It has almost been two months since I started my new semester 9,500 miles away from Syracuse University and 4,400 miles away from my home country, Japan. In Queensland, Australia, where a constellation of exotic animals you would not find anywhere else reside, I work in the University of Queensland (UQ VETS) Small Animal Hospital on Gatton campus as an extern while taking classes as a full-time student on St. Lucia campus. I specifically work with avian and exotics at the hospital, encountering various native species every week. As a pre-veterinary student, I have a lot of experience working with small companion mammals and equines in Japan and the U.S. However, until I came to this country, I had never given injectable antibiotics to an eastern bearded dragon, helped place a gastronomy tube into a sand monitor (Figure 1), taken care of a lost baby common brushtail possum (Figure 2), or observed an entropion surgery on a joey (i.e., an Australian slang for a baby kangaroo! Figure 3).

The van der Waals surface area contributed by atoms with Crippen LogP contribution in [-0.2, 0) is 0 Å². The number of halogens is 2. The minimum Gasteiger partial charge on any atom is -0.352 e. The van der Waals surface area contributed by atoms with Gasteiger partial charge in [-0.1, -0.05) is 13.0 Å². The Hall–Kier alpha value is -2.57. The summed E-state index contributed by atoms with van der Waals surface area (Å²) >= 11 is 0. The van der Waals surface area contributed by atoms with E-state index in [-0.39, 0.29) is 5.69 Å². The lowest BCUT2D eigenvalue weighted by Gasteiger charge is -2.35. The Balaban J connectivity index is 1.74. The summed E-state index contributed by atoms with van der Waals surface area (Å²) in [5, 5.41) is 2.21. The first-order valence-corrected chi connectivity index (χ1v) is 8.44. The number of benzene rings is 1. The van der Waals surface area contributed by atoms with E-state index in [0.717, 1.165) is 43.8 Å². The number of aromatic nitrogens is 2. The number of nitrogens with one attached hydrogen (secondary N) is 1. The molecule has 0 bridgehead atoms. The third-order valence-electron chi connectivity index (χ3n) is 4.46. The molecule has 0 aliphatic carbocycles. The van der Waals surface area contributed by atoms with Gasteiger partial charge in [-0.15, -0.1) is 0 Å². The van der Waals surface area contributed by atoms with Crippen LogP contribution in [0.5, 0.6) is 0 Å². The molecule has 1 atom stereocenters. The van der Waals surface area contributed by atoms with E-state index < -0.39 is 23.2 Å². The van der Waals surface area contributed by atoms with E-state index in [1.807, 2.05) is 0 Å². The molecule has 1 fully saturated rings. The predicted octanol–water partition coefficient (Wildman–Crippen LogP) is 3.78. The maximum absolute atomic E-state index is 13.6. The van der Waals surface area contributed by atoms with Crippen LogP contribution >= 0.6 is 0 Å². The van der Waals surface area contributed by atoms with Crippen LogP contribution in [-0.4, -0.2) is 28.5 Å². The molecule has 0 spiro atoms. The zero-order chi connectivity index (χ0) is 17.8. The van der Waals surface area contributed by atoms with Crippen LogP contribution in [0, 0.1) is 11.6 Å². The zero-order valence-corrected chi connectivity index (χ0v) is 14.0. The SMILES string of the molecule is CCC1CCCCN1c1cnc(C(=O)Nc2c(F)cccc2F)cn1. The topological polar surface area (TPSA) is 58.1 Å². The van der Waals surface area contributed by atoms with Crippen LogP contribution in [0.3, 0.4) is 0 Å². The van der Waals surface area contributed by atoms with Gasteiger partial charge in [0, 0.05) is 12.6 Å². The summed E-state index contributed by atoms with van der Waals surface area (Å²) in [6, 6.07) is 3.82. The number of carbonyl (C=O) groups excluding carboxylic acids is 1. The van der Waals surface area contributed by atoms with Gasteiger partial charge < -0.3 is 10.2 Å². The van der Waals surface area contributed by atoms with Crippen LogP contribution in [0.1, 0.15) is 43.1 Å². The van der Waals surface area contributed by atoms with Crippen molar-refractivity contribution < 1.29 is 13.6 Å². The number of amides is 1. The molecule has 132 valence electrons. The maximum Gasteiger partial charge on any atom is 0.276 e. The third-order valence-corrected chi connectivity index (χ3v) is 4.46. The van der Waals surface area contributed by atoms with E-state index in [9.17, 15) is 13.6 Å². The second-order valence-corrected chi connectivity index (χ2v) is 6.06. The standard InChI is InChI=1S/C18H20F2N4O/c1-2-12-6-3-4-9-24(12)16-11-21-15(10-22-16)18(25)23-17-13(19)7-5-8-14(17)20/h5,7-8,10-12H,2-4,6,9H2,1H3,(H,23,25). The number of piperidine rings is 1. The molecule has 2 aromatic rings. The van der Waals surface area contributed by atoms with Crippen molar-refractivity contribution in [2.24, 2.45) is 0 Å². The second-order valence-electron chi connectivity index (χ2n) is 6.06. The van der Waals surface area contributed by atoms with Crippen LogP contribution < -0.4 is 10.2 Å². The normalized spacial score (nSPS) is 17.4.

While I am not able to participate in the Penguin Project at the time, I am keeping myself busy working with different avian species, such as the scarlet macaw and the lorikeet, that come into the hospital for a variety of medical conditions. I have also had an opportunity to tag along with Dr. Bob Doneley, one of a few avian specialists in Queensland and also an assitant professor of School of Veterinary Science, to join a lab practical for the third year veterinary students at UQ. At the practical, I was able to learn about the treatment and the handling of small avian species as well as reptiles and exotic mammals, letting me experience an authentic taste of what it is like to be a vet student. I am also slowly learning each species’ unique, distinct sounds and behavioral traits as well as the anatomical and physiological differences among the species. I cannot wait to apply the knowledge and experience I gain here in Australia to the Humboldt penguin project back in Syracuse even if only slightly.